The Old Quarter of Hanoi does boast a traditional indoor market, but the streets are full of hawkers and street vendors. It feels as if you’re exploring one big moveable feast.
The narrow streets, flanked by dilapidated French colonial buildings, bustle with people on foot, mopeds, bicycles, cyclos (bicycle rickshaws) and cars. The mopeds dominate to the extent that they park on the pavements, forcing pedestrians onto the crowded roads.
The vehicles sound their horns constantly. The cacophony is unrelenting and exhausting. To cross the roads you just have to keep walking steadily between the vehicles and hope they won't hit you: it takes a leap of faith the first time you do it but everyone knows the system and it works.
As you pick your way hawkers call and cajole. Did I want a rickshaw ride, a t-shirt that reads “Good Morning, Vietnam” or a piece of pineapple from a hawker in a pointy hat carrying baskets dangling from cane poles?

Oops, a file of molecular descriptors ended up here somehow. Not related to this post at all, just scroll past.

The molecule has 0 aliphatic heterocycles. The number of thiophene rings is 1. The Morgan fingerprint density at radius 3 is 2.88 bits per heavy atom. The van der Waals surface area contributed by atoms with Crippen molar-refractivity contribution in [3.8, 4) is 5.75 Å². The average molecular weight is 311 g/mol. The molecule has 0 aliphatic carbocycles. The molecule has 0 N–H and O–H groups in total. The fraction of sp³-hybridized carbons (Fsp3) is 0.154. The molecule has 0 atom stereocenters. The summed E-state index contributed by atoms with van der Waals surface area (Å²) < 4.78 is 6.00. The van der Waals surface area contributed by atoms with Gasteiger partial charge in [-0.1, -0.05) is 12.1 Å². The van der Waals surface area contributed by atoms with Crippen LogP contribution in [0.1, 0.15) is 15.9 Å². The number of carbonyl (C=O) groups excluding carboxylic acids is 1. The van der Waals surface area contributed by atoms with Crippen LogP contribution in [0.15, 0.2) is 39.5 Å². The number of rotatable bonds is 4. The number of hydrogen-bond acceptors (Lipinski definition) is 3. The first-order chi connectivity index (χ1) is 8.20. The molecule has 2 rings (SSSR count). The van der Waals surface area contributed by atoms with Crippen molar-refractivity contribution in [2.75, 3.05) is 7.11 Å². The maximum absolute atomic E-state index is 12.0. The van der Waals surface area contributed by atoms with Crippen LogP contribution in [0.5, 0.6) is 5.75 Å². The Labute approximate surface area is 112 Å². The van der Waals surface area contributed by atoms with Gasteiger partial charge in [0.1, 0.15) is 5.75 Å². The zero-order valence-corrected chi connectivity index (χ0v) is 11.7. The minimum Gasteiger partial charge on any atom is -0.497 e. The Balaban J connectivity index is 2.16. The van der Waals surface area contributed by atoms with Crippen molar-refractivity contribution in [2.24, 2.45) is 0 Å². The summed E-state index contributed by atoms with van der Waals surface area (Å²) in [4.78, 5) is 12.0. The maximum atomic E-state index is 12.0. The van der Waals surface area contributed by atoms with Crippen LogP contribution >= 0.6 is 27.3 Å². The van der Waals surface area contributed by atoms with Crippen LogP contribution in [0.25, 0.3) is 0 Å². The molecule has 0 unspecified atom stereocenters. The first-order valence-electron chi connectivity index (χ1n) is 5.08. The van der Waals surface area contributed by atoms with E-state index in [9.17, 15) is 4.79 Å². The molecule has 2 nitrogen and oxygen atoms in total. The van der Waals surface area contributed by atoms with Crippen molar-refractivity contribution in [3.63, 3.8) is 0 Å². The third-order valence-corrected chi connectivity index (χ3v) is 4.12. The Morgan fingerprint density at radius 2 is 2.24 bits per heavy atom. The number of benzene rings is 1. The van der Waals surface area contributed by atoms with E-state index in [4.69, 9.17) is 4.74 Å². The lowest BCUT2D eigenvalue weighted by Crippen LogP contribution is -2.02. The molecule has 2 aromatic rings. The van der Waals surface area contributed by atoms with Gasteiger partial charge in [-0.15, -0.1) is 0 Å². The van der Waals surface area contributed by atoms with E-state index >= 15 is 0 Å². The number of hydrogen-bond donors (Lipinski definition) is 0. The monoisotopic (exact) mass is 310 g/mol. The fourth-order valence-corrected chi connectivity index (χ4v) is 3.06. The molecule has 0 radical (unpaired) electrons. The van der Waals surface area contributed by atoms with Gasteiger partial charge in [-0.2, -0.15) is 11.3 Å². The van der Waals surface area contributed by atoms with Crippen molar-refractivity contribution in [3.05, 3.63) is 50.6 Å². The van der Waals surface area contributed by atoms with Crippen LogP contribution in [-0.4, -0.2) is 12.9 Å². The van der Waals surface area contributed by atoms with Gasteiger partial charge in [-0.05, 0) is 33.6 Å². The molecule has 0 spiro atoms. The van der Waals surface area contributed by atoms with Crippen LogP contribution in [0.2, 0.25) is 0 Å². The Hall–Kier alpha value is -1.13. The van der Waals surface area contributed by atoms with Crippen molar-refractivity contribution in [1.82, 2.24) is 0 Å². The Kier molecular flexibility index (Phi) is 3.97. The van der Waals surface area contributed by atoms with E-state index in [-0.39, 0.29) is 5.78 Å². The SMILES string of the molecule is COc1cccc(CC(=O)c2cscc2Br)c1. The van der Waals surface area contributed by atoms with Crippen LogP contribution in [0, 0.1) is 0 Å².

It was February and it was very cold. I knew Hanoi would be cooler than most of South East Asia but we hadn’t realised just how far north the city is. I was able to buy a jacket on a market stall but my husband couldn’t find anything to fit him; the Vietnamese are tiny.
The locals eat on the streets in the Old Quarter. They sit on tiny plastic stools and use chopsticks to slurp soupy noodles out of big bowls.
Some of the Vietnamese food choices on display are alarming for most western tastes. What we thought was the back end of a suckling pig turned out to be the back end of a dog. But we really drew the line when we saw a basket full of live toads… take your pick and they’ll prepare one or two for you on the spot.